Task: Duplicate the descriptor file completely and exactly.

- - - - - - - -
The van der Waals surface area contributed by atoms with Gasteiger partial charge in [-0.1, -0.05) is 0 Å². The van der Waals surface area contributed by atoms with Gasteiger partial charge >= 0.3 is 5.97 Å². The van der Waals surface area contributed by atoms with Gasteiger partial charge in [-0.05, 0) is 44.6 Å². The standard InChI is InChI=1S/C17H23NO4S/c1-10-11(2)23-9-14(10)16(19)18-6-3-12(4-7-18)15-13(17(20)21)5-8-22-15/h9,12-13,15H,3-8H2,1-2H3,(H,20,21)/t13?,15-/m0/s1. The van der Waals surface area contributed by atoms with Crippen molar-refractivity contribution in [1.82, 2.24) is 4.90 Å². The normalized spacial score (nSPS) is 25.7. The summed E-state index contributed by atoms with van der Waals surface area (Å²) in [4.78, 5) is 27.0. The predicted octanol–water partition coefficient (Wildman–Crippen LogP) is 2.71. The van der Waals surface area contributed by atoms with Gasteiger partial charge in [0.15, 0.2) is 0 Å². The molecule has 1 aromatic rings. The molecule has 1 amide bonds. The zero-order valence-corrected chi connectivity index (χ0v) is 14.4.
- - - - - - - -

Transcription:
The van der Waals surface area contributed by atoms with Gasteiger partial charge in [-0.1, -0.05) is 0 Å². The van der Waals surface area contributed by atoms with Gasteiger partial charge >= 0.3 is 5.97 Å². The van der Waals surface area contributed by atoms with Gasteiger partial charge in [-0.05, 0) is 44.6 Å². The standard InChI is InChI=1S/C17H23NO4S/c1-10-11(2)23-9-14(10)16(19)18-6-3-12(4-7-18)15-13(17(20)21)5-8-22-15/h9,12-13,15H,3-8H2,1-2H3,(H,20,21)/t13?,15-/m0/s1. The van der Waals surface area contributed by atoms with Crippen molar-refractivity contribution in [1.82, 2.24) is 4.90 Å². The normalized spacial score (nSPS) is 25.7. The summed E-state index contributed by atoms with van der Waals surface area (Å²) in [4.78, 5) is 27.0. The predicted octanol–water partition coefficient (Wildman–Crippen LogP) is 2.71. The van der Waals surface area contributed by atoms with Gasteiger partial charge in [0.15, 0.2) is 0 Å². The molecule has 1 aromatic rings. The molecule has 1 amide bonds. The zero-order valence-corrected chi connectivity index (χ0v) is 14.4.